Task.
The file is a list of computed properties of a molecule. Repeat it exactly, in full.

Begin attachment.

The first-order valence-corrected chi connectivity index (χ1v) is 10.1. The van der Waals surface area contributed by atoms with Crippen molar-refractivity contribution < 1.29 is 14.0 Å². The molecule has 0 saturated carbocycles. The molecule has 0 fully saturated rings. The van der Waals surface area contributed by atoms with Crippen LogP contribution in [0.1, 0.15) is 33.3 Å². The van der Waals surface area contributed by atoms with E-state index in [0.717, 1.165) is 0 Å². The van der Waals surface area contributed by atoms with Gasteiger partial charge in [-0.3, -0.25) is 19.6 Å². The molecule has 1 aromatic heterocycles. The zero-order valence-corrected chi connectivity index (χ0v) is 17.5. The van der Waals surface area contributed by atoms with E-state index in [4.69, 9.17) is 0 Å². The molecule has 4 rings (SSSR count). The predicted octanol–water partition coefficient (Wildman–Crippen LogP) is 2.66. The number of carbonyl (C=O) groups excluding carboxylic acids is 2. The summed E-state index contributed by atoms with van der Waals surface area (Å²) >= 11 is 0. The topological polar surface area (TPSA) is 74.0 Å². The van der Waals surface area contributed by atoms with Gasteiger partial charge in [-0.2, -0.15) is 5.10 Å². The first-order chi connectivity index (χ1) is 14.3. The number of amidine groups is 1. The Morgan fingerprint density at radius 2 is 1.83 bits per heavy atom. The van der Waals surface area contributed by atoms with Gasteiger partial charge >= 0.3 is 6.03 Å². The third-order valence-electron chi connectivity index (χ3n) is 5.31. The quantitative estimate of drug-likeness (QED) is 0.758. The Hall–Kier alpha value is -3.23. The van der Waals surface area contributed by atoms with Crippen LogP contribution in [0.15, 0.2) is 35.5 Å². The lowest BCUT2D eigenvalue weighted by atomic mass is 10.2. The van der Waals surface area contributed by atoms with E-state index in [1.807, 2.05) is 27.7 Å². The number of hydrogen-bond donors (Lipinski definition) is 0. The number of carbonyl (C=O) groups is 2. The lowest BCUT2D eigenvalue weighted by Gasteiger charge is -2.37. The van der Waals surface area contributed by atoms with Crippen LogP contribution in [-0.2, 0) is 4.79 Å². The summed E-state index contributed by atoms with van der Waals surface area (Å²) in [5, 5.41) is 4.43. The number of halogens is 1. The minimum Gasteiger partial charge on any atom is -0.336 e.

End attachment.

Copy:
The first-order valence-corrected chi connectivity index (χ1v) is 10.1. The van der Waals surface area contributed by atoms with Crippen molar-refractivity contribution < 1.29 is 14.0 Å². The molecule has 0 saturated carbocycles. The molecule has 0 fully saturated rings. The van der Waals surface area contributed by atoms with Crippen LogP contribution in [0.1, 0.15) is 33.3 Å². The van der Waals surface area contributed by atoms with E-state index in [0.717, 1.165) is 0 Å². The van der Waals surface area contributed by atoms with Gasteiger partial charge in [-0.3, -0.25) is 19.6 Å². The molecule has 1 aromatic heterocycles. The zero-order valence-corrected chi connectivity index (χ0v) is 17.5. The van der Waals surface area contributed by atoms with E-state index in [4.69, 9.17) is 0 Å². The molecule has 4 rings (SSSR count). The predicted octanol–water partition coefficient (Wildman–Crippen LogP) is 2.66. The number of carbonyl (C=O) groups excluding carboxylic acids is 2. The summed E-state index contributed by atoms with van der Waals surface area (Å²) >= 11 is 0. The topological polar surface area (TPSA) is 74.0 Å². The van der Waals surface area contributed by atoms with Gasteiger partial charge in [-0.2, -0.15) is 5.10 Å². The first-order chi connectivity index (χ1) is 14.3. The number of amidine groups is 1. The Morgan fingerprint density at radius 2 is 1.83 bits per heavy atom. The van der Waals surface area contributed by atoms with Gasteiger partial charge >= 0.3 is 6.03 Å². The third-order valence-electron chi connectivity index (χ3n) is 5.31. The quantitative estimate of drug-likeness (QED) is 0.758. The Hall–Kier alpha value is -3.23. The van der Waals surface area contributed by atoms with Crippen LogP contribution in [0.15, 0.2) is 35.5 Å². The lowest BCUT2D eigenvalue weighted by atomic mass is 10.2. The van der Waals surface area contributed by atoms with E-state index in [1.807, 2.05) is 27.7 Å². The number of hydrogen-bond donors (Lipinski definition) is 0. The number of carbonyl (C=O) groups is 2. The lowest BCUT2D eigenvalue weighted by Gasteiger charge is -2.37. The van der Waals surface area contributed by atoms with Crippen LogP contribution in [-0.2, 0) is 4.79 Å². The summed E-state index contributed by atoms with van der Waals surface area (Å²) in [5, 5.41) is 4.43. The number of halogens is 1. The minimum Gasteiger partial charge on any atom is -0.336 e.